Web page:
T2 Trainspotting (2017) – Movie Review

Ah, Trainspotting. In 1996 Danny Boyle and co. stole the hearts of the British people, by bringing forth a film so close to the lives of many and driving home a disturbingly fascinating narrative of heroin addiction, camaraderie and betrayal. 20 years later, the boys are back…so what have they been up to for over 2 decades?

Renton. Now living in Amsterdam after stealing 16 grand from his supposed best buddies, Mark Renton (Ewan McGregor) returns home to Edinburgh after an unexpected health scare (must be the monumental usage of heroin in his teens, eh?) and is reunited with his former pals and lifestyle.

Spud. The last remaining group member still hooked on heroin and its catastrophic consequences, nothing much has changed for Daniel Murphy (Ewen Bremner). Things were looking up, he married Gail from the first film and even had a child, yet unsurprisingly his addiction cuts the potential for a happier life premature.

Sick Boy. Exchanging one addiction for another, Simon (Jonny Lee Miller) has found a new love for cocaine, and also a woman, Veronica; an ex-prostitute who assists Simon in his ‘line of work.’ He’s now an extortionist, ruining the lives of well-off individuals by staging dodgy sex acts between the said victim and Veronica, and ultimately using the footage for his own benefit. Again, not much has changed for the former aspiring pimp.

Begbie. After escaping prison with only 5 years to go of a 25-year sentence, Francis Begbie (Robert Carlyle) returns to modern civilisation and back to his wife and teenage son, who are equally as terrified of him as we are. Much like his younger self, Franco is unpredictable and borderline psychopathic, and it leads to some hilarious scenes throughout the film.

“You’re a tourist in your own youth.”Simon’s outburst to Renton when they follow the breadcrumbs to their past encapsulates the nostalgic feel to the film. Boyle feels the same hesitation and fear that fans first felt when the sequel was announced, but this undeniably benefits the film as a whole. This is very much a passion project for not only Boyle but also for the ensemble cast, who all return 21-years after the 1996 hit was released. This, in fact, is the most appealing aspect of Boyle’s sequel, the sense of faithfulness to the original is unparalleled in movies today. From Renton’s car-bonnet grin to the inclusion of brief cameos from some of the minor cast, T2 Trainspotting isn’t afraid to stay loyal to its predecessor. In fact, Boyle and editor Jon Harris, who surprisingly wasn’t at the helm of editing the first movie, handle the intertextuality and non-linearity of the first film extremely well. The inclusion of the boys in their youth, some scenes from the first movie and some not, is helpful in adding a layer of empathy over the overall nostalgic tone of the film.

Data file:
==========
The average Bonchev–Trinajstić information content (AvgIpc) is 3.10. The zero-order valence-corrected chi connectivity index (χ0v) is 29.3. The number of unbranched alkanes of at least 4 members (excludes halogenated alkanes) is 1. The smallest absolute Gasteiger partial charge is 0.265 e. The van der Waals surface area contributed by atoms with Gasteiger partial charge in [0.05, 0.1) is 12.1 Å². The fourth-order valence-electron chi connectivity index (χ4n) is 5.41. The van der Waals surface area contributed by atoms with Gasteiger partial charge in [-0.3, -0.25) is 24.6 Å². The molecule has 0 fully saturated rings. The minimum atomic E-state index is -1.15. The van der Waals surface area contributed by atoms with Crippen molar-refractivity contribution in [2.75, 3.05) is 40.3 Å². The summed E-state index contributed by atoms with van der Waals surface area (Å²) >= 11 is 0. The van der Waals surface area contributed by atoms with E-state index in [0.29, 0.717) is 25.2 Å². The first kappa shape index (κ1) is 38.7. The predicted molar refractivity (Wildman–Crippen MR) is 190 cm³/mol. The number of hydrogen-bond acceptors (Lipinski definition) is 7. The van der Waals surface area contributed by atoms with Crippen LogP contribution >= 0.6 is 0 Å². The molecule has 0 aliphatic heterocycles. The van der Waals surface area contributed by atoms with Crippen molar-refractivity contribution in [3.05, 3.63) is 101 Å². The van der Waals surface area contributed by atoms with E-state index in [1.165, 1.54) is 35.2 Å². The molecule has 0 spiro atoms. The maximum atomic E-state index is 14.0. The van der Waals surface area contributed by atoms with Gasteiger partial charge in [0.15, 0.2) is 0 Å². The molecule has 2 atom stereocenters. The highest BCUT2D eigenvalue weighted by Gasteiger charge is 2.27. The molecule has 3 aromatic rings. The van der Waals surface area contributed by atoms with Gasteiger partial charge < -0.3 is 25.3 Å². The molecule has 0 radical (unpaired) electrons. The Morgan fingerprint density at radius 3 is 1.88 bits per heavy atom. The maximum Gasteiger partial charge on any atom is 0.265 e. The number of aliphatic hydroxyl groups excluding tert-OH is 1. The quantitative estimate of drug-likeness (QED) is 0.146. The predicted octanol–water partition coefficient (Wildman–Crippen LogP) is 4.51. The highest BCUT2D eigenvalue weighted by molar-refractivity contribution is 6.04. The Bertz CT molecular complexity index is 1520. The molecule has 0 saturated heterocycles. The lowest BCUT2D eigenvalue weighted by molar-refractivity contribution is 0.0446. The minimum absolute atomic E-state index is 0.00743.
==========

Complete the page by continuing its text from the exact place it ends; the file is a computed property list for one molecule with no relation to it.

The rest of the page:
With that being said, Boyle also isn’t afraid to send the film down different tracks. His sequel is much more light-hearted than his first, focusing instead on the consequences of retribution and retaliation rather than the grotesque and gritty underworld of substance abuse. Whilst the original Trainspotting had doses of humour scattered amongst its narrative, T2 very much uses comedy to drive the film forward, helped unequivocally by Robert Carlyle’s terrific return as Begbie. His character, one that Carlyle must cherish dearly, is the film’s primary source of levity and charisma, and is truly a phenomenal performance by the Scottish actor. Writers Irvine Welsh and John Hodge (the latter adapting the former’s novel) interestingly utilise pathos as a way of adding a human element to Begbie’s character, something that the first film failed to do, merely depicting Franco as an unpredictable and entirely non-sympathetic personality rather than a human being with real life emotions.

Whilst T2 Trainspotting is conclusively a film that won’t have the same resonating effect on the viewer that the first film had, it succeeds in being a film that grips the viewer by the collar and drags them into the world of substance abuse that we hope we never find ourselves in. It’s hilarious, sympathetic and wonderfully faithful to its predecessor, and undoubtedly adds itself to the short list of sequels that are on par with the original.


Choose a sequel worthy of stand-alone recognition.





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